Brain of giant prehistoric rabbit reconstructed to understand evolutionary development of mammals
Scientists have created a virtual “cast” of the brain of a prehistoric rabbit that lived millions of years ago, providing insights into the evolutionary development of mammals’ brains.
An ancient relative of today’s rabbit called the Megagalus, which lived 34 million years ago and may have weighed around 2kg, its skull was found by a researcher from the University of Chicago Walker Museum during paleontological excavations in 1941 on the site of a ranch in Nebraska, in the American Midwest.
Now scientists in Poland and Canada have used this rare find to create a “cast” of the animal’s brain.
First, the skull underwent X-ray microtomography, which allowed a 3D image to be created. After that, they virtually filled it, creating a digital brain cast.
Prof. Łucja Fostowicz-Frelik of the Institute of Paleobiology at the Polish Academy of Sciences, which initiated and led the research, said: “Our pioneering early ‘rabbit’ brain research is very important for the evolutionary biology of the entire Euarchontoglires group, including lagomorphs, rodents, squirrels, lotocots and primates, including humans.”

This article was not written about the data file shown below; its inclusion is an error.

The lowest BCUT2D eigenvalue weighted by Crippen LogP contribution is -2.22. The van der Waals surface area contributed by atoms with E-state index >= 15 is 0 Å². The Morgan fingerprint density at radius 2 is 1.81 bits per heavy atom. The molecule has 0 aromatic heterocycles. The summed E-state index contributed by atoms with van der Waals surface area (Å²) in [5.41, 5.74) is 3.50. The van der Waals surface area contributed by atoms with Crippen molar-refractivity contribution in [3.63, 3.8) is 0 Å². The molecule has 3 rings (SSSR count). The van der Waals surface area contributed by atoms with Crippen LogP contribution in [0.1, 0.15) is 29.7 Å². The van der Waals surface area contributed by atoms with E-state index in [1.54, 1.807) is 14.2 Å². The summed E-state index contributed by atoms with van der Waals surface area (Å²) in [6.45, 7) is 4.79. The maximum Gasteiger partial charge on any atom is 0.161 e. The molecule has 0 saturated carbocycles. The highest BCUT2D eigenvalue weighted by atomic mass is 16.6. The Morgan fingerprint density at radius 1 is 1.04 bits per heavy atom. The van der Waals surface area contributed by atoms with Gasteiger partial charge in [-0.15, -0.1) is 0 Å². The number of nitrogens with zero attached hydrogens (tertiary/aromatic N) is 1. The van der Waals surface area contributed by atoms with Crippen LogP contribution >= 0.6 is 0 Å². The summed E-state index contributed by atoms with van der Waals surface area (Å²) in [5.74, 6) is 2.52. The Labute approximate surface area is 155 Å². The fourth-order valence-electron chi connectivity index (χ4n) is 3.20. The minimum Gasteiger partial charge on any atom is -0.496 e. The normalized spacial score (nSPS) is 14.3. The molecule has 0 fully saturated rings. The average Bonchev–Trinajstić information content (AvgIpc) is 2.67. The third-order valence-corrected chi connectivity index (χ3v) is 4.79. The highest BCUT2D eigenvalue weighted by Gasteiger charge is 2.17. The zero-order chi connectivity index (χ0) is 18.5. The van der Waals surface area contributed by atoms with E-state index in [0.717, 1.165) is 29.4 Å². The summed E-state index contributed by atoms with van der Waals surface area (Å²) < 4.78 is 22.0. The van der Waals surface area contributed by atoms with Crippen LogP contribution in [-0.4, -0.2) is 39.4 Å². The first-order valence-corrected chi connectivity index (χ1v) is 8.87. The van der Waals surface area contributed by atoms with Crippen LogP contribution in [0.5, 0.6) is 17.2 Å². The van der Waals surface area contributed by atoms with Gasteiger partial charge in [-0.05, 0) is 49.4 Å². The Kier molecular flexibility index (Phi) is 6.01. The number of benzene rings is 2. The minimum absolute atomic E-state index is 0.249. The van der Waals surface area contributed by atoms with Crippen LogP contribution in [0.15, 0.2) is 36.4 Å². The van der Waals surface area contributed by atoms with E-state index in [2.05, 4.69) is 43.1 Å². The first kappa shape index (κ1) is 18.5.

The reconstructed brain provides information on the size of its basic parts, but also on the blood vessels on the brain’s surface and cranial nerves.
One of the scientists’ findings is that the ancient rabbit whose skull was found in America had slightly less developed cerebral hemispheres than rabbits today.
"However, it is difficult to say whether this means that these modern rabbits are ‘smarter’,” said Fostowicz-Frelik, pointing to a trend at the time in which there was a gradual increase in cerebral hemispheres visible in all groups of animals.
Similar animals did not spread in Europe for good until several million years later – around 20 million years – ago, from Asia, she added.
Working with Prof. Mary Silcox from the University of Toronto Scarborough and her team, and Dr Sergi Sergim López-Torres, who is also at the Institute in Warsaw, their findings were published in an article entitled “Cranial endocast of the stem lagomorph Megalagus and brain structure of basal Euarchontoglires” published in the Proceedings of the Royal Society B.